This joint research project of UNU-ISP and Middlesex University (London, UK) focuses on the death penalty in transitional contexts: post-conflict situations, and in states attempting to move from authoritarian rule to democracy. Compared to more stable environments, in transitional context the decision whether to abolish, keep, or adopt the death penalty is not simply an issue of human rights, but also highly political, connected to fragile and complex transition processes. Countries in transition may encounter difficult dilemmas in balancing their stance on the death penalty with other pressing issues, such as maintaining peace and social order, promoting peacebuilding processes, instituting democratic government, or pursuing transitional justice. This project aims to elaborate such politics of the death penalty in countries in transitions by examining these difficult, sometimes intractable, issues through a range of case studies including Argentina, Bosnia, Cambodia, Iraq, North Africa and the ‘Arab Spring’, Rwanda, Sierra Leone, and South Korea.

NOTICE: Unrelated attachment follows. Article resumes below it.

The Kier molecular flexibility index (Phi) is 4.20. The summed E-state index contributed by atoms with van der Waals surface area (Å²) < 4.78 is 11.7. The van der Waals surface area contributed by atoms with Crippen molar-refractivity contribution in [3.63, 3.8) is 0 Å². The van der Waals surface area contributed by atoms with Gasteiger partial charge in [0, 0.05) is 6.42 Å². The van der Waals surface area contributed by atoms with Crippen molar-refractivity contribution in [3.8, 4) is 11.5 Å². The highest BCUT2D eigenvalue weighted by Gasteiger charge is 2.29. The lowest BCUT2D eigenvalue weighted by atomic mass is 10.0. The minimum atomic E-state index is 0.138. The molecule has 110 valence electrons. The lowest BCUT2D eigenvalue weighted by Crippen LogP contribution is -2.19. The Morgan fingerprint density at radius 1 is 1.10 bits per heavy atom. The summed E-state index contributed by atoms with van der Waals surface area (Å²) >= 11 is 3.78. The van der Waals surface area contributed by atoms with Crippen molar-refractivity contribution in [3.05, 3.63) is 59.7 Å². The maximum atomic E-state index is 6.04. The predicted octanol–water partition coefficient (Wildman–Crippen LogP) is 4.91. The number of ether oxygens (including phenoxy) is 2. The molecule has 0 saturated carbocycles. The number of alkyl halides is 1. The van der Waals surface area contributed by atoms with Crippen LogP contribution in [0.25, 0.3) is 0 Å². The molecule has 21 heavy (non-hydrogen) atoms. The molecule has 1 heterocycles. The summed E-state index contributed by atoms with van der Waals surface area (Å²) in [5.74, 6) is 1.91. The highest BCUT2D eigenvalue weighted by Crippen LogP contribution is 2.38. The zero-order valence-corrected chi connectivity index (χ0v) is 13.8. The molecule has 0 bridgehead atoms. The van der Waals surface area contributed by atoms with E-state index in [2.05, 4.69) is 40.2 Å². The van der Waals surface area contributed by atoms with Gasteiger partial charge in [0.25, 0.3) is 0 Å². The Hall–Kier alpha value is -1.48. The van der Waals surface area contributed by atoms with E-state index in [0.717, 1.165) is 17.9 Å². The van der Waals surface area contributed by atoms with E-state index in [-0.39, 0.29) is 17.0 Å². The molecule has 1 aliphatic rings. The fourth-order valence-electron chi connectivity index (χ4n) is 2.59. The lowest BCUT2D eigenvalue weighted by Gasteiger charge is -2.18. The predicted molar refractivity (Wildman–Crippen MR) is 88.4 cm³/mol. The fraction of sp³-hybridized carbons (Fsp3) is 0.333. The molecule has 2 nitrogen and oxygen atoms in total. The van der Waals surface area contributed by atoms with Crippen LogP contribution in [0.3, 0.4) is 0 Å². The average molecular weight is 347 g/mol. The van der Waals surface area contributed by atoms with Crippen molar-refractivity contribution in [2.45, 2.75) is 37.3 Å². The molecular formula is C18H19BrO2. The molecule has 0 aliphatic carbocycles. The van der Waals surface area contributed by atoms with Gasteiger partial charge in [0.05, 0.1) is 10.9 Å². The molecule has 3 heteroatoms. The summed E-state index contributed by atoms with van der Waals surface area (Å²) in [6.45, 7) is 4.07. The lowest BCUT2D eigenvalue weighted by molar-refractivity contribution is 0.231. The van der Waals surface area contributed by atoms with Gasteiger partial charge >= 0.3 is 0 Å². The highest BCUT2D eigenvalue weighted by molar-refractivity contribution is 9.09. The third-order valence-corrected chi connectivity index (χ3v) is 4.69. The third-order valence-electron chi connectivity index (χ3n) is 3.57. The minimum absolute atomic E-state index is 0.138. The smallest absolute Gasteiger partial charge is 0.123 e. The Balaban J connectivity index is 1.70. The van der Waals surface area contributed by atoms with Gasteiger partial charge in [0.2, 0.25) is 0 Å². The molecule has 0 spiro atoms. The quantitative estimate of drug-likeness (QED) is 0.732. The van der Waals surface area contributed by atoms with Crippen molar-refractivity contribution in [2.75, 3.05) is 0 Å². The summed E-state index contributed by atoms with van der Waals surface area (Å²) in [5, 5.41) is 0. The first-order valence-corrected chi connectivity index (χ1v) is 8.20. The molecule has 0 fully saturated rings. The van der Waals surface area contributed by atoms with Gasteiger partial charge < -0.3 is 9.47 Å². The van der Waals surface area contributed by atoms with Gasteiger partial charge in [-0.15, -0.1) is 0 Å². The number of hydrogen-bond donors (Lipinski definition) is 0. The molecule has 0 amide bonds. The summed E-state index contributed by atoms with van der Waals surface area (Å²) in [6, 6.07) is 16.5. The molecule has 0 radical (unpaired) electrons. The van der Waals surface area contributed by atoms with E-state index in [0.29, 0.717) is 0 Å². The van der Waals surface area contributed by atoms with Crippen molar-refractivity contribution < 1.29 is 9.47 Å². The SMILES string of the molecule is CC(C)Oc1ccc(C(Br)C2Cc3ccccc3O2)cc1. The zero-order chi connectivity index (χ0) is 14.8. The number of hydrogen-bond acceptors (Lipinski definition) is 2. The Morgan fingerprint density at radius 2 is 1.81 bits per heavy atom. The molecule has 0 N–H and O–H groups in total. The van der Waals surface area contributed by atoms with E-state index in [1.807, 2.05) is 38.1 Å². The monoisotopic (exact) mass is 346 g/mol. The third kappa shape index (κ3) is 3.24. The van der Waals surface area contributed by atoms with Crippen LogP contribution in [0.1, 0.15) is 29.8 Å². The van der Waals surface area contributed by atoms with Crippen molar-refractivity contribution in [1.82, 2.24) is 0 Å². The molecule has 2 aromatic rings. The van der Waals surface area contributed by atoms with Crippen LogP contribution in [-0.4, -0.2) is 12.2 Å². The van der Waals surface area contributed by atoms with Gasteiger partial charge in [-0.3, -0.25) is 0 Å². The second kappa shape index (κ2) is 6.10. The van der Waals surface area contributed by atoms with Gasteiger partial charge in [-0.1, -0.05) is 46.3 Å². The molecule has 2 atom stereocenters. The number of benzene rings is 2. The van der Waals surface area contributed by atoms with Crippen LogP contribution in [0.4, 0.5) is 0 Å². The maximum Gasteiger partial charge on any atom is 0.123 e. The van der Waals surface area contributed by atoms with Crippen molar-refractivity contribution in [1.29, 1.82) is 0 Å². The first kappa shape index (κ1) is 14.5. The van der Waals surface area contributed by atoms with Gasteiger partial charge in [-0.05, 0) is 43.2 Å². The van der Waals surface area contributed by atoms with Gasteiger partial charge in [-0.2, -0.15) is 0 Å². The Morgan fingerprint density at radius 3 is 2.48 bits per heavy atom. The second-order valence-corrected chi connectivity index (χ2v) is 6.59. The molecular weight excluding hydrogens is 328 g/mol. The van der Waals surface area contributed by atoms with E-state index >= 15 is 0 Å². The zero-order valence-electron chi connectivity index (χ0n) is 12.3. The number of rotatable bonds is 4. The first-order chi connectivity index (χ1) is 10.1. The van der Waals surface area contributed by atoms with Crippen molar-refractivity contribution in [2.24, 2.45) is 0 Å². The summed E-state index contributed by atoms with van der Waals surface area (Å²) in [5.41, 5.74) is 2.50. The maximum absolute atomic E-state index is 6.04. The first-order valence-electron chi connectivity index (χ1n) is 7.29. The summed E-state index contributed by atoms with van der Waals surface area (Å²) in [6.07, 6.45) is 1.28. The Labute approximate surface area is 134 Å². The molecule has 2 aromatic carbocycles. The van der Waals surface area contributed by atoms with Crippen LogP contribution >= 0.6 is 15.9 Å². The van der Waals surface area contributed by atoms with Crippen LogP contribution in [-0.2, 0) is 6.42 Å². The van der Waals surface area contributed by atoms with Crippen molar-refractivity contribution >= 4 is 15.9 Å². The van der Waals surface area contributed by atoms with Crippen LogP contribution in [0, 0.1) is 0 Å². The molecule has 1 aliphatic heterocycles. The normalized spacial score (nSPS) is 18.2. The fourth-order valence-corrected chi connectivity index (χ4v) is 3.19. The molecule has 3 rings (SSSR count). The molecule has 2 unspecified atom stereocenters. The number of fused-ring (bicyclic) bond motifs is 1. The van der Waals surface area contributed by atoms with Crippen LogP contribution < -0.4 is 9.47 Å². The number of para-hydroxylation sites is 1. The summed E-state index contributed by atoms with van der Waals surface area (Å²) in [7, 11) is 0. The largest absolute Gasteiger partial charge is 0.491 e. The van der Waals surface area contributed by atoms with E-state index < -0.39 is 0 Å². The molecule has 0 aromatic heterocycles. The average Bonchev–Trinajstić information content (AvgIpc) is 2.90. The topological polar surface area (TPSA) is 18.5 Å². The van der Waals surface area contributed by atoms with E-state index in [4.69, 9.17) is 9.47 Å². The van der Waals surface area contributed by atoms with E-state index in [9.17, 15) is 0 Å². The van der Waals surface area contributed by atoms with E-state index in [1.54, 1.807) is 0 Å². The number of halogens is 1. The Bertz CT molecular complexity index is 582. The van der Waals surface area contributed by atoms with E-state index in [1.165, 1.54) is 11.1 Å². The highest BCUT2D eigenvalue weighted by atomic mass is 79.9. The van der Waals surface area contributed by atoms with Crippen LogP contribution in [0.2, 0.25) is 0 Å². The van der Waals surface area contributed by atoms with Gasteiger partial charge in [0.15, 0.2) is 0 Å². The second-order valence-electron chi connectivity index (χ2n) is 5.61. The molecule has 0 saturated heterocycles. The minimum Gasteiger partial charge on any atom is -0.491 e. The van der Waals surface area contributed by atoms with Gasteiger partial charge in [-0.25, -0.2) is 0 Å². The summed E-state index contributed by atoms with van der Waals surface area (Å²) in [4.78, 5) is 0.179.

UNU-ISP co-organized a research workshop at Middlesex University in London on 12–13 September 2011 which brought together leading experts to present paper on these case studies and on conceptual and theoretical analysis. These contributions are being developed into draft chapter for an edited book, which will be published through Routledge in 2013.
The project targets not only academics but also policy makers, UN agencies and programmes and NGOs, who are working on human rights and the death penalty, as well as peacebuilding, democratization and transitional justice.